Nasdaq proposes to amend IM-11890-4 and IM-11890-5 to incorporate objective price-based standards and provide guidance regarding the application of those standards under Rule 11890. Under Rule 11890, Nasdaq is authorized to break trades when the execution price is more than a specified percentage (i.e., a Numerical Threshold) away from a “Reference Price” that is indicative of prior market conditions. The Reference Price generally used under Rule 11890 would be, for Nasdaq securities, the best bid/best offer (“BBO”) in Nasdaq at the time the disputed transactions were first executed (or the national BBO for non-Nasdaq securities) for trading during the Regular Session, and the closing price for the security on its Primary Market for trades outside the Regular Session. Nasdaq, however, may use a different Reference Price in unusual circumstances. Thus, in a case where material news about a security was released after the market close for the security and a trade occurred outside of the Regular Session, Nasdaq may use a Reference Price derived from after-hours trading activity rather than the closing price of the security. Similarly, in the case of several large orders that execute at multiple prices, a Reference Price based on a weighted average of the BBO at relevant times may be used rather than a Reference Price based solely on the BBO immediately prior to the execution of the first share of the order. Nasdaq proposes to amend the Interpretive Material to add examples of cases where Nasdaq may apply alternative Numerical Thresholds in determining which trades to break. Nasdaq also may use different Numerical Thresholds in events that involve other markets in order to coordinate a point beyond which trades would be adjusted or broken that is consistent across markets.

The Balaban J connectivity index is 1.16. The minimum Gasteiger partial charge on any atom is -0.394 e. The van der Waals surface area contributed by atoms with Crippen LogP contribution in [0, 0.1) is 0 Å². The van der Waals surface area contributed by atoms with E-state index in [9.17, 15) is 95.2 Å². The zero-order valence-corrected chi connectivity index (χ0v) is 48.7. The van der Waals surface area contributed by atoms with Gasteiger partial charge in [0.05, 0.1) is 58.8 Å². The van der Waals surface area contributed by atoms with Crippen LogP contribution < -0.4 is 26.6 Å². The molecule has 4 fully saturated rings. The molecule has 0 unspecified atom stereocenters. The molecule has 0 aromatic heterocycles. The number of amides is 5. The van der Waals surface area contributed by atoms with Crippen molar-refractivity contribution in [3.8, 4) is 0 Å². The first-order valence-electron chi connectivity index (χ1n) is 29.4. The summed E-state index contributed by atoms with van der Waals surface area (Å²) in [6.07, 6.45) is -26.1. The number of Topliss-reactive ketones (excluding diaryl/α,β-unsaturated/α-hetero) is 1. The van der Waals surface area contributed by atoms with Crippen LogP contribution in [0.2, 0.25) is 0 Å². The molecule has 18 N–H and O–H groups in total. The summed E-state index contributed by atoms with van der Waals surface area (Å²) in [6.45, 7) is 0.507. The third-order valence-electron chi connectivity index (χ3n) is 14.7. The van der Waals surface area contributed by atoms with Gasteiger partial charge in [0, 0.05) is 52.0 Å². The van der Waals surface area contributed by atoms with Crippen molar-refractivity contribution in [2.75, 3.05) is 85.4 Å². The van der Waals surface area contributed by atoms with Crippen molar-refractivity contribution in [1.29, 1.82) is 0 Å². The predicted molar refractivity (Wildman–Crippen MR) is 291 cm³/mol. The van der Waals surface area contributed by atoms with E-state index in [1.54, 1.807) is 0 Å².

The Interpretive Material would provide that Nasdaq could break or modify all trades in a security if a pervasive mistake resulted in trading that should not have occurred. For example, trades in a security that was incorrectly authorized for trading prior to the date of its actual initial public offering could all be broken. Similarly, if Nasdaq systems executed orders in the Nasdaq opening cross or closing cross at a price that was inconsistent with the rules governing the operation of the crosses, either due to a Nasdaq system error or because an underlying erroneous order resulted in an erroneous opening or closing price, Nasdaq could break or adjust all of the affected trades.